Book Review of Douglas Preston's "Talking To The Ground"
If you aren't already aware of it, I am a Douglas Preston fan from years back. I greatly enjoy his works, both those he has individually authored and those he has co-authored with Lincoln Child. I have almost completed my collection of their works, lacking only a select few to accomplish this, and I will say here and now:
In my estimation, this is by far his best work.
Talking to the Ground is a non-fiction book which delivers on so many levels it is impossible to relay them all to you here. I have found myself comparing it to the greatest piece of literature by a modern author (A River Runs Through It by Norman Mclean) that I have read.
It is that good.
Now I recognize that I spoke highly of his work Cities of Gold in my last review, but this read touched me on levels not approached before, other than my first reading of A River Runs Through It. This book is an amazing read, and I feel strongly enough about it to say it should be required reading for anyone who enjoys American History. There are lessons to be learned here that are not apparent to the everyday person, yet they are as pertinent today as they were a hundred years or more ago.
Talking to the Ground is a story of his journey through the wilderness of Arizona, Utah and New Mexico following in the steps of a Navajo legend: Monster Slayer. As Preston, his fiancée' and her daughter travel on horseback through some of the most forbidding and desolate country in North America the author relays stories gleaned from Navajo individuals along the way while carrying on a conversation with you the reader. One cannot help but become one with the storyline and discover an entire world one never knew existed.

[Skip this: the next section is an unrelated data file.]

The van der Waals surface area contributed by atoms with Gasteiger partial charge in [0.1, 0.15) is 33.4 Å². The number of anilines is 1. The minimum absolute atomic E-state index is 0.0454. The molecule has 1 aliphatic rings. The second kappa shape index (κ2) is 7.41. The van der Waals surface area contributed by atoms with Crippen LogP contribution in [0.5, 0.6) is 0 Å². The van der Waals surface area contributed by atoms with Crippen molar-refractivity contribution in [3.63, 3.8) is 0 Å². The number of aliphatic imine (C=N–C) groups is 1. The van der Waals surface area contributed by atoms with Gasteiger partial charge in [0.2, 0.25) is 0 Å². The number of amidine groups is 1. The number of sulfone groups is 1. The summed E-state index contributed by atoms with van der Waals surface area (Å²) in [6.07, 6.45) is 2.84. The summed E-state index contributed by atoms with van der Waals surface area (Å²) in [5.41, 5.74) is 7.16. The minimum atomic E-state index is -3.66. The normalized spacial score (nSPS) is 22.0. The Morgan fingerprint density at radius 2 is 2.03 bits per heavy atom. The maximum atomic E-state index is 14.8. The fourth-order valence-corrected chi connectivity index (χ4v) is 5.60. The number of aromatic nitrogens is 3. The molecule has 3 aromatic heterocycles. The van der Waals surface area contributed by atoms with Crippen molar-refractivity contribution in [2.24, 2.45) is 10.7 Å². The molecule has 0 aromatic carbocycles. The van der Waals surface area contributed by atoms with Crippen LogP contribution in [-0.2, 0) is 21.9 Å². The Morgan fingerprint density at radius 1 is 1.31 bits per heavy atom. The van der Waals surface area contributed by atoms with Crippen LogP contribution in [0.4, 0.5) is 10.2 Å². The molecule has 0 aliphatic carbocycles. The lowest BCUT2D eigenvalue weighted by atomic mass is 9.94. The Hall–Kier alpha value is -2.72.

You learn of the legend of the Navajo people, from their beginning to present day. You learn of their struggles to exist in modern day America. You also learn that there is a reason, in their eyes, for the state of the world today. And you discover their concern for our future.
And every single word makes sense.
Preston set out on a voyage of discovery, intending to travel through the desert with his about to become family. In addition to the journey the reader also learns a bit about this family. You meet his fiancée Christine who will later become his wife; her nine year old daughter Selene; you are there the first time she makes the decision and call him "Dad"; and you come to know Douglas Preston as something more than a great writer: you learn what he is like as a person. Rare indeed are the books which allow you to see another side of a best selling author. For the most part they are simply names on a book's cover, or short descriptive paragraphs contained in the back cover of their books. Here Preston lays bare his soul while undertaking a journey which will lead he and his family though 400 miles of the Navajo nation, all on horseback.
The journey begins as the author and his family set out on an adventure intent on discovering the world of the Navajo and their legend of First Man, First Woman, and the Hero Twins, Monster Slayer and Brings the Water. The goal is to travel along the path that Monster Slayer followed as he set forth to defeat the many monsters which lived in the Navajo Nation. Along the trail the reader learns the names of the four Sacred Mountains which form the four corners of the Navajo Nation. To the South there is Blue Bead Mountain; to the West lies Abalone Shell Mountain; to the North Big Mountain Sheep; and to the East, White Shell Mountain.
Each of these mountains are incredibly sacred to the Navajo and hold all of the history of their tribe. Their land lies within the boundaries which exists between the four sacred mountains and they are one with it. The Navajo cannot exist without the land; they can, will, and have died if they are removed from it. Preston relays this time and again within the pages of this book as he has it told to him by virtually every person he meets along the way. The belief is too widespread among the people to be simply a whim; it is ingrained in the very fabric of their lives.
As you travel through this unseen vista, images fill your mind as they are described in detail by the author. You see the mountains in the distance; the valleys hidden amongst the desert and filled with wonder. You can watch as a storm gathers on the land and you wait it out in a Hogan offered by a Navajo man, listening in the darkness to the stories of the Navajo people and their time on this, the Fifth World. You learn how they came to be, becoming aware in the First World and you learn how they traversed through the various worlds until they arrive in the here and now.